Richard Lewontin—Genetic Determination and Adaptation: Two Bad Metaphors

It was a fine evening here in Chicago, with all these superstars of evolutionary biology in attendance. It was also an information-dense evening — I tried to keep up on my little laptop, but I know I missed a lot. Fortunately, I’m not alone: Rob Mitchum and Jeremy Manier were also covering the event, and have a play-by-play available. I’ll just dump what I’ve got here tonight. I do have wi-fi passwords so I can get things up a little more promptly tomorrow and Saturday.

Richard Lewontin opened up with a few deprecatory comments about the religiosity of our surroundings (the talks were given in a chapel) and our purpose, the reverence given to Saint Darwin. He was there to talk about the importance and danger of metaphors, and addressed two of them. The New Testament metaphor of genes make organisms, and the Old Testament metaphor that organisms adapt to the environment.

It’s not true that genes make organisms. Organisms are consequence of interactions between inside and outside, genes and molecules, and the phenotype is not predictable from the genotype. He discussed the classic example of norms of reaction in Achillea, showing growth of clones in different environments. Cloned plants taken from cuttings — so they’re genetically identical — and grown in different environments show different patterns of growth, and, for instance, don’t show a simple relationship between morphology and the elevation at which they’re grown. Another example is bristle number in Drosophila which show similar unpredictable pattern of response to temperature. Another thing to think about: look at the fingerprints on your left and right index fingers. They’re not identical, but they have the same genes and formed in the same environment at the same time. Living organisms are the outcome of developmental and physiological processes influenced four factors: genes, non-genic molecules in the embryo, environment, and random variation.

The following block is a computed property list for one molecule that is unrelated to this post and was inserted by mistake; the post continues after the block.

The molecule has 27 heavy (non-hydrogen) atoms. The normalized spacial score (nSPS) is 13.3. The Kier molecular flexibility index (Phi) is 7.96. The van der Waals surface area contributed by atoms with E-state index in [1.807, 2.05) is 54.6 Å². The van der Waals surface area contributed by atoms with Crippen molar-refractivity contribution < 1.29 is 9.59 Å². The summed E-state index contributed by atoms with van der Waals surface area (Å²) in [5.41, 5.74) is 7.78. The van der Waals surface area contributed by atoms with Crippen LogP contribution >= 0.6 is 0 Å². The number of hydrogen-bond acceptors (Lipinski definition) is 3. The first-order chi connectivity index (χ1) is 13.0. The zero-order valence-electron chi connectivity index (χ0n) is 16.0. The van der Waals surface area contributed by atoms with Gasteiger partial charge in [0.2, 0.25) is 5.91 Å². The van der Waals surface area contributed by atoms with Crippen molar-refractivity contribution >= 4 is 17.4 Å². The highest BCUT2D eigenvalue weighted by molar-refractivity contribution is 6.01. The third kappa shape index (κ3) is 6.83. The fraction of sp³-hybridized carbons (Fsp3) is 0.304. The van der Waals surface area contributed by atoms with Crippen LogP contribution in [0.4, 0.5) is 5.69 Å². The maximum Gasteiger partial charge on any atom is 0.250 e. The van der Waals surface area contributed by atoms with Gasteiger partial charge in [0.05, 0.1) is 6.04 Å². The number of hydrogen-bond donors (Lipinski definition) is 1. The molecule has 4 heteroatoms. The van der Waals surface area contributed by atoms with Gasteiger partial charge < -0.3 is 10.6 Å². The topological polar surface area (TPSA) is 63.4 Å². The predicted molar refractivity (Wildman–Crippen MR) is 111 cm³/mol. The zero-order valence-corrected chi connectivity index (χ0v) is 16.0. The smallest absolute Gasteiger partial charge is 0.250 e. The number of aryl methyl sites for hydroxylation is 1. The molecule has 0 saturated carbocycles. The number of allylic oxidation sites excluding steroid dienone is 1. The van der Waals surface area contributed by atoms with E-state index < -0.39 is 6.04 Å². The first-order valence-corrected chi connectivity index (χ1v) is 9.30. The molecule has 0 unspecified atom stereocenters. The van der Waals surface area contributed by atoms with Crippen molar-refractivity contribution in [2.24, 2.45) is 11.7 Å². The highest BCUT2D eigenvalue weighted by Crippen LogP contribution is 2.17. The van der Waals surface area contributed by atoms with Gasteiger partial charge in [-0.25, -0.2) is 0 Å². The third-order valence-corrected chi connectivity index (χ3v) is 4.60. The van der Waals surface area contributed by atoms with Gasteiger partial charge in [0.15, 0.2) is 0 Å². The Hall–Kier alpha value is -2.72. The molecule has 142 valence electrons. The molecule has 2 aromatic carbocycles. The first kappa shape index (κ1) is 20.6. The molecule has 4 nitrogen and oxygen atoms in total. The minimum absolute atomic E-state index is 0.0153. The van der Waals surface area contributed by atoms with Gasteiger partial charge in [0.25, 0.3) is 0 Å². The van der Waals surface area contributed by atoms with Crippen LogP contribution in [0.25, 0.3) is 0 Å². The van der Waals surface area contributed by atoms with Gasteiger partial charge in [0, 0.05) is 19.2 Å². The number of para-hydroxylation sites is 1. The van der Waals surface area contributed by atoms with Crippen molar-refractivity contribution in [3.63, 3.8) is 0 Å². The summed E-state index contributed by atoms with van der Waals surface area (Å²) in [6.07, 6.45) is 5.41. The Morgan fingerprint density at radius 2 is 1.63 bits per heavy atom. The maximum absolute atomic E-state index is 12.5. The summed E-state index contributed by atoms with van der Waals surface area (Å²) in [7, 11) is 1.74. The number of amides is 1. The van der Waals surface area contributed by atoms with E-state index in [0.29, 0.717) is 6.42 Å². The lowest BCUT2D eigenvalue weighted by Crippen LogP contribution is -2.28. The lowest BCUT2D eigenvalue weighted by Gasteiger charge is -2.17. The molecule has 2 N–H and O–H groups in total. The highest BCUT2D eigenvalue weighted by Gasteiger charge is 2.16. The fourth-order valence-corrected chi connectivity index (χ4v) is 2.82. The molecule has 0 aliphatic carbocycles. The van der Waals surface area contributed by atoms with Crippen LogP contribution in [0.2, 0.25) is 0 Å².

Biologists have known this for years but have fallen prey to the metaphor of genetic determinism. (He also mentioned another bad metaphor as an aside: the cell as a machine.)

The other bad bad metaphor is the idea that organisms adapt to ecological niches. Organisms do not fit into preexisting niches. You can’t look at “niches” in the environment…there are an infinity of them. The organism determines the niche. A better idea is the concept of niche construction, in which niches change as organisms evolve. Organisms take whats available and integrate it with their biology, and the life activities of organisms determine what is relevant. When did living in water become the niche of the ancestral seal?

Organisms seek out appropriate environments, the idea of microclimate. Put mesic (adapted to environments with a moderate amount of moisture) and xeric (dry or desert) flies in evironments with different zones of humidity, one surprising result is that the xeric flies move most quickly and determinedly to moist areas, more so than mesic flies. It’s not that dry-adapted flies can handle dryness better…it’s that they’re better at finding damp microenvironments.

Lewontin gave several other examples of organisms that respond in sophisticated ways to confound simple interpretations of adaptation: that we all produce shells of altered microenvironments around us by our metabolic activity; that trees can count the number of days of a certain temperature to trigger flowering; that Daphnia measure the rate of environmental change to determine whether to reproduce sexually or asexually; that organisms modulate the statistical properties of their environment by storage.

He suggested that we need to set aside the bad metaphor of adaptation for a less bad metaphor of construction. Unfortunately, this creates a difficult situation for scientists interested in selection, because, for instance, frequency dependent selection means that the addition of new genotypes to the gene pool (which happens constantly) causes fitness to change in unpredictable ways. It’s a game of rock-paper-scissors with a lot more than just three possibilities. He closed by saying that addressing this kind of problem should be the goal of the next generation of evolutionary biologists.